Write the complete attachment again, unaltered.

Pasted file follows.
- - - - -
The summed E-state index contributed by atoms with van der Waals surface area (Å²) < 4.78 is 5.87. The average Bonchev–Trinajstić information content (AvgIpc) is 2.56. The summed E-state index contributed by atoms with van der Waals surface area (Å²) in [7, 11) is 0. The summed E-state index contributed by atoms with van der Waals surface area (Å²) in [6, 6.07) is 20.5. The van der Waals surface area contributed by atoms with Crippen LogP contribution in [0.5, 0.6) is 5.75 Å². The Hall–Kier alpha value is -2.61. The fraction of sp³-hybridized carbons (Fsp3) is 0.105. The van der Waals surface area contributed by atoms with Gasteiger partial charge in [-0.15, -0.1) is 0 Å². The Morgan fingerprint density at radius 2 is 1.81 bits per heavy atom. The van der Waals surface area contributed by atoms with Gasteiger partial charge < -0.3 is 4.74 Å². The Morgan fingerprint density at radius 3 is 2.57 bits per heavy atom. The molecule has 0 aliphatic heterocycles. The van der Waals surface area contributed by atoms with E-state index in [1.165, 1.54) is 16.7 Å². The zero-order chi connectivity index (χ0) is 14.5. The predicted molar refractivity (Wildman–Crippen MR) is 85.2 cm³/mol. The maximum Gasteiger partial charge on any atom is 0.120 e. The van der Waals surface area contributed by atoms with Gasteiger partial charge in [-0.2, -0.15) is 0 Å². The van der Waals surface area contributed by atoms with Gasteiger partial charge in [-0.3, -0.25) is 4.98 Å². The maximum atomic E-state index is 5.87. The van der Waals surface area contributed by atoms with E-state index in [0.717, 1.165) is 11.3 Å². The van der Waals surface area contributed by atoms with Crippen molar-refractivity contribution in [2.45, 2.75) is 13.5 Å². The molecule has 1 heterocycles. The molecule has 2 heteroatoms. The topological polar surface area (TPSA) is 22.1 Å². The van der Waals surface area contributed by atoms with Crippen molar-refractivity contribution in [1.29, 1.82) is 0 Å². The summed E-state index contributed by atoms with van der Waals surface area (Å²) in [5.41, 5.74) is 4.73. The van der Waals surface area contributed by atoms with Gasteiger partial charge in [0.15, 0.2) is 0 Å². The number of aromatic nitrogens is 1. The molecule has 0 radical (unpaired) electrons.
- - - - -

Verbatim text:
The summed E-state index contributed by atoms with van der Waals surface area (Å²) < 4.78 is 5.87. The average Bonchev–Trinajstić information content (AvgIpc) is 2.56. The summed E-state index contributed by atoms with van der Waals surface area (Å²) in [7, 11) is 0. The summed E-state index contributed by atoms with van der Waals surface area (Å²) in [6, 6.07) is 20.5. The van der Waals surface area contributed by atoms with Crippen LogP contribution in [0.5, 0.6) is 5.75 Å². The Hall–Kier alpha value is -2.61. The fraction of sp³-hybridized carbons (Fsp3) is 0.105. The van der Waals surface area contributed by atoms with Gasteiger partial charge in [-0.15, -0.1) is 0 Å². The Morgan fingerprint density at radius 2 is 1.81 bits per heavy atom. The van der Waals surface area contributed by atoms with Gasteiger partial charge < -0.3 is 4.74 Å². The Morgan fingerprint density at radius 3 is 2.57 bits per heavy atom. The molecule has 0 aliphatic heterocycles. The van der Waals surface area contributed by atoms with E-state index in [1.165, 1.54) is 16.7 Å². The zero-order chi connectivity index (χ0) is 14.5. The predicted molar refractivity (Wildman–Crippen MR) is 85.2 cm³/mol. The maximum Gasteiger partial charge on any atom is 0.120 e. The van der Waals surface area contributed by atoms with Gasteiger partial charge in [-0.2, -0.15) is 0 Å². The van der Waals surface area contributed by atoms with Gasteiger partial charge in [-0.3, -0.25) is 4.98 Å². The maximum atomic E-state index is 5.87. The van der Waals surface area contributed by atoms with E-state index in [0.717, 1.165) is 11.3 Å². The van der Waals surface area contributed by atoms with Crippen molar-refractivity contribution in [2.45, 2.75) is 13.5 Å². The molecule has 1 heterocycles. The molecule has 2 heteroatoms. The topological polar surface area (TPSA) is 22.1 Å². The van der Waals surface area contributed by atoms with Crippen molar-refractivity contribution in [1.29, 1.82) is 0 Å². The summed E-state index contributed by atoms with van der Waals surface area (Å²) in [5.41, 5.74) is 4.73. The van der Waals surface area contributed by atoms with Gasteiger partial charge in [0.15, 0.2) is 0 Å². The number of aromatic nitrogens is 1. The molecule has 0 radical (unpaired) electrons.